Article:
FACULTY SENATE SOUTHEAST MISSOURI STATE UNIVERSITY
FACULTY SENATE BILL 12-A-16
Approved by the Faculty Senate
April 4, 2012
REVISING THE "RESEARCH" DESCRIPTION OF FACULTY PROFESSIONAL RESPONSIBILITIES BY ESTABLISHING A "POLICY" SECTION REGARDING RESEARCH INVOLVING HUMAN SUBJECTS
BE IT RESOLVED THAT: subject to the passage and approval of both this bill and its companion bill establishing a corresponding "procedures" section, Chapter 3, Section D7 of the Faculty Handbook be amended by making the following changes to the existing content, thereby establishing a "policy" section (with the companion "procedures" to follow it in the Handbook):
so that the resulting Section D 7 of Chapter 3 read as follows:
Policy for Research Involving Human Subjects
Southeast Missouri State University recognizes its role in society to further human knowledge, to advance the sum of such knowledge through teaching and research, and to protect the rights and welfare of human subjects involved in research. Similarly, the University acknowledges the rights of the faculty, staff and administrators to utilize appropriate educational methods and research techniques in their classes, in instructionally related activities and in Student Services programming and activities.
Human subjects are involved in many areas of research in which there is potential risk to the individual, such as experimental research utilizing drugs, vaccines, and radioactive materials. Less obvious are classroom or Student Services programming-related research activities in which risks to human subjects may be significant.
The Committee on Research Involving Human Subjects is best qualified to ensure that human subjects will receive adequate protective measures, that faculty, staff and administrative privileges to pursue the advancement of knowledge are guaranteed, and that restrictive policies which might discourage research, innovative teaching and programming are eliminated. This committee is the official review body for the University and functions as the Institutional Review Board as set forth in federal legislation. Its function is to conduct initial and continuing review of those research proposals which use human subjects and to determine that such proposals are in accordance with existing federal regulations. The committee operates under and reports directly to the Office of the Provost.
Members of the committee shall possess varying backgrounds so that their review of research proposals will assure that the rights and welfare of human subjects are adequately safeguarded. The committee must be sufficiently qualified through the expertise and diversity of its membership to ensure respect for its advice and counsel. When necessary, the committee will solicit opinions from individuals having recognized expertise in a specific area. In addition to possessing the professional competence necessary to review specific activities, the committee must be able to ascertain the acceptability of applications and proposals in terms of institutional commitments and regulations, applicable law, and standards of professional conduct and practice.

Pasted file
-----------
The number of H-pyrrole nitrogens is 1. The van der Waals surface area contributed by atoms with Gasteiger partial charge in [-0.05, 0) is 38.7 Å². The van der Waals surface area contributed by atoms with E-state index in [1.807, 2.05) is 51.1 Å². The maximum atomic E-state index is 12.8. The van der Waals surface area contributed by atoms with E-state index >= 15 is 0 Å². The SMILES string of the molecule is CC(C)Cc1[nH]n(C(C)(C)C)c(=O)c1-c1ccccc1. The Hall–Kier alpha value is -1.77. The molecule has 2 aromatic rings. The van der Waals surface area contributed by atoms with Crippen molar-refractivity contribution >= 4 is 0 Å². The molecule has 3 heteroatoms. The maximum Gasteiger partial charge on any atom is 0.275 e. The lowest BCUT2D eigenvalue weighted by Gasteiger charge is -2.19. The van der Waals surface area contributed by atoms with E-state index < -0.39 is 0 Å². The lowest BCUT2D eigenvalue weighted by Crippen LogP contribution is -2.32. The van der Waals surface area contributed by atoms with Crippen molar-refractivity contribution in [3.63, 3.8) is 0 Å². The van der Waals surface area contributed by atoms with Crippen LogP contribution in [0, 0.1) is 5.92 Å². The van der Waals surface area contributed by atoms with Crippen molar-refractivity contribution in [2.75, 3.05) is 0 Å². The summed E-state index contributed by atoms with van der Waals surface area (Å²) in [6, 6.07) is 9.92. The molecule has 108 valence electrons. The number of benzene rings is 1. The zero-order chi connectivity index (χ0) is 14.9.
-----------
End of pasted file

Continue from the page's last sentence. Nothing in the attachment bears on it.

Decisions concerning human subjects in research are not made unilaterally by the committee. Through a deliberative process, it is the responsibility of the department chairperson, the College Review Committee (CRC), the college dean of the research investigator conducting the study, and the University Committee to ensure that the rights of human subjects are protected. For projects originating from Student Services personnel, the Student Services Review Committee (SSRC) will act as the CRC, and the Dean of Students will assume the review functions delegated to the college dean in this document.
Definitions of Terms
As used in this document, research is defined as a trial or special observation, usually made under conditions determined by the investigator, which aims to test a hypothesis or to discover some unknown principle, effect, or relationship. Activities which use experiments, tests, and observations designed to elicit non-public information are types of research. Research does not include the conducting of classroom experiments or demonstrations or programming used for an educational purpose. Routine course and program development, including evaluation of the effectiveness of such development and the assessment of established courses or programs, is not research as defined and does not require review. (See next section for details of requirements for or exemptions from review.)
Determining the degree of risk in research involves making a series of judgments because certain risks are inherent in life itself. For certain types of research projects (especially medical), the risk is quite obvious. Somewhat different are those research procedures in which the subjects perform strenuous physical exertion or undergo varying degrees of public embarrassment and humiliation. These experiences may constitute a psychological threat to the subject, thereby posing another type of risk.